By Paul Alaback, Professor Emeritus of Ecology, University of Montana

How can early spring wildflowers produce seeds when it is so cold and pollinators are scarce?

I have been following the parade of flowers that emerge each spring for many years. It is usually quite predictable which species will come out first. Some plants flower so early that they routinely encounter freezing or subfreezing temperatures. As it turns out many early flowering species here in the foothills or plains around the Front Range may also occur high in alpine or subalpine habitats. Early flowering plants need to tolerate both freezing and warm sunny conditions, sometimes in the same day. Like, for example, last week! Only a few species are able to pull off tolerating weather that changes so rapidly from hot to cold. In these variable conditions pollinators may be uncommon, and certainly unpredictable in their ability to pollinate the first wildflowers of the season. We know that some butterflies, for example the western white, overwinter as adults and can fly if there is a warm day, even in the winter. Bumble bees are famous for their “pre warming exercise” to raise body temperature before flying off to flowers in alpine habitats on cold days. With unpredictable early season pollinators there must be a lot of flowers that do not get regularly pollinated. So how do these flowers manage to produce any seeds?

Nuttall's violet

Nuttall’s violet Viola nuttallii at Devils Backbone open space, west of Loveland

Closed fertile flowers

An interesting example of adaptations to fickle spring conditions in our native wildflowers is provided by the violets. This past week, I finally saw some early yellow violets (Viola nuttallii) coming into flower, despite all the persistent snow we have had here in Boulder County up until just a week ago. Violets, including our yellow violet, have perhaps the ultimate bet hedging strategy. They produce two kinds of flowers. The first, with which we are most familiar, is bright yellow, showy, and can attract a variety of flying insects, in particular small bees and flies. But these flowers don’t last long, so they may not get pollinated. Violets can also produce what are called cleistogamous, or closed, flowers. These are usually found under the leaves and have no colorful petals, but they do produce pollen to fertilize the female flowers and hopefully to produce seeds. Even in years like this one they can produce seeds even if the weather may not be too cooperative. It is quite a clever strategy and may help explain why, in many parts of the temperate world, violets are a very successful early wildflower.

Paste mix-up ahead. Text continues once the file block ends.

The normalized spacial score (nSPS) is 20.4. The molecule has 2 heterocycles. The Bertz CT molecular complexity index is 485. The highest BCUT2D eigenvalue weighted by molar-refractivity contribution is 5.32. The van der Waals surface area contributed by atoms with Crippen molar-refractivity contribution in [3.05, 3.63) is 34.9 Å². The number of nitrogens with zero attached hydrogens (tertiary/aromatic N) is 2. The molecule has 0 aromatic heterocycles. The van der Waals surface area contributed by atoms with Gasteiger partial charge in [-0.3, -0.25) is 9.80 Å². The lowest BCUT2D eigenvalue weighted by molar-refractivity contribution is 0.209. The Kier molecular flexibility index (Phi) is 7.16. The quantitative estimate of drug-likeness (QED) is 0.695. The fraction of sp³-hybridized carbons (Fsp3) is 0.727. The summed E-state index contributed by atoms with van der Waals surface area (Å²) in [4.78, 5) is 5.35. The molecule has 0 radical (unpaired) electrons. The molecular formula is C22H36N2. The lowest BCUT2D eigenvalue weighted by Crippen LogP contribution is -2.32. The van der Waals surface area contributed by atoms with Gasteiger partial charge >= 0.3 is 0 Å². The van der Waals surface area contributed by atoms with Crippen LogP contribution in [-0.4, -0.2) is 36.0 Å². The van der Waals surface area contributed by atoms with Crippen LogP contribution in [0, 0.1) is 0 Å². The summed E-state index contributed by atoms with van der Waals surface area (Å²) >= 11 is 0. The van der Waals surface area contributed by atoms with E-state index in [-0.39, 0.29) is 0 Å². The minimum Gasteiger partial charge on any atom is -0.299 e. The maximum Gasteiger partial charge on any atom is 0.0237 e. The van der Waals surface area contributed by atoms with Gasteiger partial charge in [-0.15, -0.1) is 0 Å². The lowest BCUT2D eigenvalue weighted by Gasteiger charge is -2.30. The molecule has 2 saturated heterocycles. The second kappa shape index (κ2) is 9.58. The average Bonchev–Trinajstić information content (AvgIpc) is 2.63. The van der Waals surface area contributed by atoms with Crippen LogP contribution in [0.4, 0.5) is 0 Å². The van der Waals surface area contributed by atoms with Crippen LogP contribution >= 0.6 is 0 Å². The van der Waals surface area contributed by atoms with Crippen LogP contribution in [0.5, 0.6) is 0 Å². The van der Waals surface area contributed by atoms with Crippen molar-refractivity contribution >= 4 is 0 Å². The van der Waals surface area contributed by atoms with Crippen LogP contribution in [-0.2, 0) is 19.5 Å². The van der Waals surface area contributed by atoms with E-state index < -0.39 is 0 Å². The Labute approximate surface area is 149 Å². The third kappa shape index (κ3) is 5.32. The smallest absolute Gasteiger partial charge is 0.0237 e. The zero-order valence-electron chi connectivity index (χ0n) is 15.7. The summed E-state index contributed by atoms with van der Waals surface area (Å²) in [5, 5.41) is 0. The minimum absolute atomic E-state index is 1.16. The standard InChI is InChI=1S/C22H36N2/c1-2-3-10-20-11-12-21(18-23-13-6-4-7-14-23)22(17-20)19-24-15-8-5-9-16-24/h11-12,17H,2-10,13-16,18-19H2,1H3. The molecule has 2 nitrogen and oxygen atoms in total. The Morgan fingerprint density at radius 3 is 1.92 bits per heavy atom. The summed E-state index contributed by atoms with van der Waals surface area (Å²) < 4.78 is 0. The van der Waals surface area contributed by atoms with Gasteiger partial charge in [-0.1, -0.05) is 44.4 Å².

Producing seed without pollination

Another strategy you see a lot in the sunflower family is the ability to produce fertile seeds without pollination. This is called apomixis. Many dandelions are one of the first spring flowers and they do this.  Even one of our most showy early native flowers, the Easter Daisy (Townsendia) can do this as well. Like the violets apomixis is not the only way they produce seeds. These plants can have regular flowers and produce seeds when fertilized, via pollination. 


Easter or ground daisy, Townsendia hookerii  north of Boulder

Speaking of Townsendia species, every spring we seem to debate how to identify them since they can be so difficult to sort out. Some populations are genetically identical with unique characteristics because they are isolated and arose from apomixis. Other apomictic populations may have different characters, and in still other populations, you can find variation from a mixture of apomictic and sexually reproducing plants. No wonder they are so hard to pin down!

Another thing to think about is why do these plants bother with sex and pollinators if they can just produce viable seeds very efficiently on their own?  The short answer is this is yet another ecological and evolutionary trade-off. The populations of apomictic, or self-pollinated flowers, have little genetic variation. Those that produce seeds with the help of pollinators delivering pollen from different plants have much more genetic variation. In habitats with a stable climate and low disturbance this might work out ok. But as we all know, especially here in Colorado, change is the norm. Those sexually reproducing plants have offspring with more genetic variation and the possibility of being better adapted to changing conditions than their apomictic cousins.

As you enjoy our spring display of early flowers, think about the marvel it is that these flowers can produce such lovely colors so early in the year and even successfully reproduce despite all these challenges posed by crazy spring Colorado weather.

Photos by author

Paul Alaback
Professor Emeritus of Ecology
University of Montana

Further reading:


Closed flowers (cleistogamous)


Ross A. Bicknell, Anna M. Koltunow. 2004. Understanding Apomixis: Recent Advances and Remaining Conundrums. The Plant Cell, Volume 16, Issue suppl_1, June 2004, Pages S228–S245,